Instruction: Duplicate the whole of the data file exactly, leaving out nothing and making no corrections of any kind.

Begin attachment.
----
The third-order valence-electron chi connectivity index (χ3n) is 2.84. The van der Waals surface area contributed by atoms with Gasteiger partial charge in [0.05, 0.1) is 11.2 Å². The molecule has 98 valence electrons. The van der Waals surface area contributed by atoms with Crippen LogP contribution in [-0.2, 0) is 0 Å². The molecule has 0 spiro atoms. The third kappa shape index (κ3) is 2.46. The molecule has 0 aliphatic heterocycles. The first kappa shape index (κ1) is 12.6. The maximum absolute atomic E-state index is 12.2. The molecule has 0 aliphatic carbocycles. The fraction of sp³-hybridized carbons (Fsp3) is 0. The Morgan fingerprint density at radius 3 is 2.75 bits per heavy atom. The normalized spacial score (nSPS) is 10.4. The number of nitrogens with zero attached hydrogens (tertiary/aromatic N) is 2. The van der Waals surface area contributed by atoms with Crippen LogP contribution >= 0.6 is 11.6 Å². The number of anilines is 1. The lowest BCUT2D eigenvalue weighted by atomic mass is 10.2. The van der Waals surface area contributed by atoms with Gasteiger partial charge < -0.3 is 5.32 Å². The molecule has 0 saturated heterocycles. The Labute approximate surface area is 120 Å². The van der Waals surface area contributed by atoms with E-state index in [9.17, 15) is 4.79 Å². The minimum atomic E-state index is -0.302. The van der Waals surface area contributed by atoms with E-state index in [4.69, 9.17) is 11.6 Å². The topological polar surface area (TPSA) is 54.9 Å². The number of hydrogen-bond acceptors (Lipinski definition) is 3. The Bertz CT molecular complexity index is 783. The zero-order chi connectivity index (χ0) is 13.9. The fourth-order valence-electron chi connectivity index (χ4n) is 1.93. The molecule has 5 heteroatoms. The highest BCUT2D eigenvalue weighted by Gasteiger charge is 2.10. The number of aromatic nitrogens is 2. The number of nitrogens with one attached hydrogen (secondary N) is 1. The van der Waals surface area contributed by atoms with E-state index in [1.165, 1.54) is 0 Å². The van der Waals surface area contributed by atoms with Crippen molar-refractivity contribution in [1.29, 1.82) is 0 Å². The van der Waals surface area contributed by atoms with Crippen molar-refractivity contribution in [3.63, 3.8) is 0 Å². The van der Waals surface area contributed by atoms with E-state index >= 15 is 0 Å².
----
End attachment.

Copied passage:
The third-order valence-electron chi connectivity index (χ3n) is 2.84. The van der Waals surface area contributed by atoms with Gasteiger partial charge in [0.05, 0.1) is 11.2 Å². The molecule has 98 valence electrons. The van der Waals surface area contributed by atoms with Crippen LogP contribution in [-0.2, 0) is 0 Å². The molecule has 0 spiro atoms. The third kappa shape index (κ3) is 2.46. The molecule has 0 aliphatic heterocycles. The first kappa shape index (κ1) is 12.6. The maximum absolute atomic E-state index is 12.2. The molecule has 0 aliphatic carbocycles. The fraction of sp³-hybridized carbons (Fsp3) is 0. The Morgan fingerprint density at radius 3 is 2.75 bits per heavy atom. The normalized spacial score (nSPS) is 10.4. The number of nitrogens with zero attached hydrogens (tertiary/aromatic N) is 2. The van der Waals surface area contributed by atoms with Crippen LogP contribution >= 0.6 is 11.6 Å². The number of anilines is 1. The lowest BCUT2D eigenvalue weighted by atomic mass is 10.2. The van der Waals surface area contributed by atoms with Gasteiger partial charge < -0.3 is 5.32 Å². The molecule has 0 saturated heterocycles. The Labute approximate surface area is 120 Å². The van der Waals surface area contributed by atoms with E-state index in [9.17, 15) is 4.79 Å². The minimum atomic E-state index is -0.302. The van der Waals surface area contributed by atoms with E-state index in [4.69, 9.17) is 11.6 Å². The topological polar surface area (TPSA) is 54.9 Å². The number of hydrogen-bond acceptors (Lipinski definition) is 3. The Bertz CT molecular complexity index is 783. The zero-order chi connectivity index (χ0) is 13.9. The fourth-order valence-electron chi connectivity index (χ4n) is 1.93. The molecule has 5 heteroatoms. The highest BCUT2D eigenvalue weighted by Gasteiger charge is 2.10. The number of aromatic nitrogens is 2. The number of nitrogens with one attached hydrogen (secondary N) is 1. The van der Waals surface area contributed by atoms with E-state index in [1.165, 1.54) is 0 Å². The van der Waals surface area contributed by atoms with Crippen molar-refractivity contribution in [1.29, 1.82) is 0 Å². The van der Waals surface area contributed by atoms with Crippen molar-refractivity contribution in [3.63, 3.8) is 0 Å². The van der Waals surface area contributed by atoms with E-state index >= 15 is 0 Å².